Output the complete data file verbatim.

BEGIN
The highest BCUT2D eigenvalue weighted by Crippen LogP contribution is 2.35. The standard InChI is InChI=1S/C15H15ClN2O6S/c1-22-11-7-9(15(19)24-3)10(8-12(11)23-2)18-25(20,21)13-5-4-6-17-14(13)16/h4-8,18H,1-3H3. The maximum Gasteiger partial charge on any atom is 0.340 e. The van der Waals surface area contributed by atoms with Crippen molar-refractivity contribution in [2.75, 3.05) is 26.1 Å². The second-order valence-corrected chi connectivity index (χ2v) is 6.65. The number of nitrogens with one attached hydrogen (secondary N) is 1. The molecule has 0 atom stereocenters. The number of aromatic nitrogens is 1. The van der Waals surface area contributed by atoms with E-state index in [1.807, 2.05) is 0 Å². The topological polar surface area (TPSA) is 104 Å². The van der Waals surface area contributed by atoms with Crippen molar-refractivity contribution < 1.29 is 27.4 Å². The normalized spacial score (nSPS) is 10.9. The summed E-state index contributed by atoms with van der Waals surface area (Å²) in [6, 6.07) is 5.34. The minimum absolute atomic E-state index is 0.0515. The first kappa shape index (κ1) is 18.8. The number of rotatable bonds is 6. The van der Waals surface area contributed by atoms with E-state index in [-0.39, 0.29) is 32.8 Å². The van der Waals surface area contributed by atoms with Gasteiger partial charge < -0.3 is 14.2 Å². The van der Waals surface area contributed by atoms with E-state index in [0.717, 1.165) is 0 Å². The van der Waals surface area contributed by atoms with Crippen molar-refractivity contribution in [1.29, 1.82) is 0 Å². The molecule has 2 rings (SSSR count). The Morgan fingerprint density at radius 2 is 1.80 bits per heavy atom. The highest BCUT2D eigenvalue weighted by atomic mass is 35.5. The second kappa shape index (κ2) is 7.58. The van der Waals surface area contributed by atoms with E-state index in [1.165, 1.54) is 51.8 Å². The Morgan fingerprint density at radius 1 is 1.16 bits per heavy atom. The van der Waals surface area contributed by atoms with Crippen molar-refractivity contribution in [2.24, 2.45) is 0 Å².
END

The highest BCUT2D eigenvalue weighted by Crippen LogP contribution is 2.35. The standard InChI is InChI=1S/C15H15ClN2O6S/c1-22-11-7-9(15(19)24-3)10(8-12(11)23-2)18-25(20,21)13-5-4-6-17-14(13)16/h4-8,18H,1-3H3. The maximum Gasteiger partial charge on any atom is 0.340 e. The van der Waals surface area contributed by atoms with Crippen molar-refractivity contribution in [2.75, 3.05) is 26.1 Å². The second-order valence-corrected chi connectivity index (χ2v) is 6.65. The number of nitrogens with one attached hydrogen (secondary N) is 1. The molecule has 0 atom stereocenters. The number of aromatic nitrogens is 1. The van der Waals surface area contributed by atoms with E-state index in [1.807, 2.05) is 0 Å². The topological polar surface area (TPSA) is 104 Å². The van der Waals surface area contributed by atoms with Crippen molar-refractivity contribution < 1.29 is 27.4 Å². The normalized spacial score (nSPS) is 10.9. The summed E-state index contributed by atoms with van der Waals surface area (Å²) in [6, 6.07) is 5.34. The minimum absolute atomic E-state index is 0.0515. The first kappa shape index (κ1) is 18.8. The number of rotatable bonds is 6. The van der Waals surface area contributed by atoms with E-state index in [-0.39, 0.29) is 32.8 Å². The van der Waals surface area contributed by atoms with Gasteiger partial charge < -0.3 is 14.2 Å². The van der Waals surface area contributed by atoms with E-state index in [0.717, 1.165) is 0 Å². The van der Waals surface area contributed by atoms with Crippen molar-refractivity contribution in [1.29, 1.82) is 0 Å². The molecule has 2 rings (SSSR count). The Morgan fingerprint density at radius 2 is 1.80 bits per heavy atom. The highest BCUT2D eigenvalue weighted by atomic mass is 35.5. The second kappa shape index (κ2) is 7.58. The van der Waals surface area contributed by atoms with E-state index in [1.165, 1.54) is 51.8 Å². The Morgan fingerprint density at radius 1 is 1.16 bits per heavy atom. The van der Waals surface area contributed by atoms with Crippen molar-refractivity contribution in [2.24, 2.45) is 0 Å².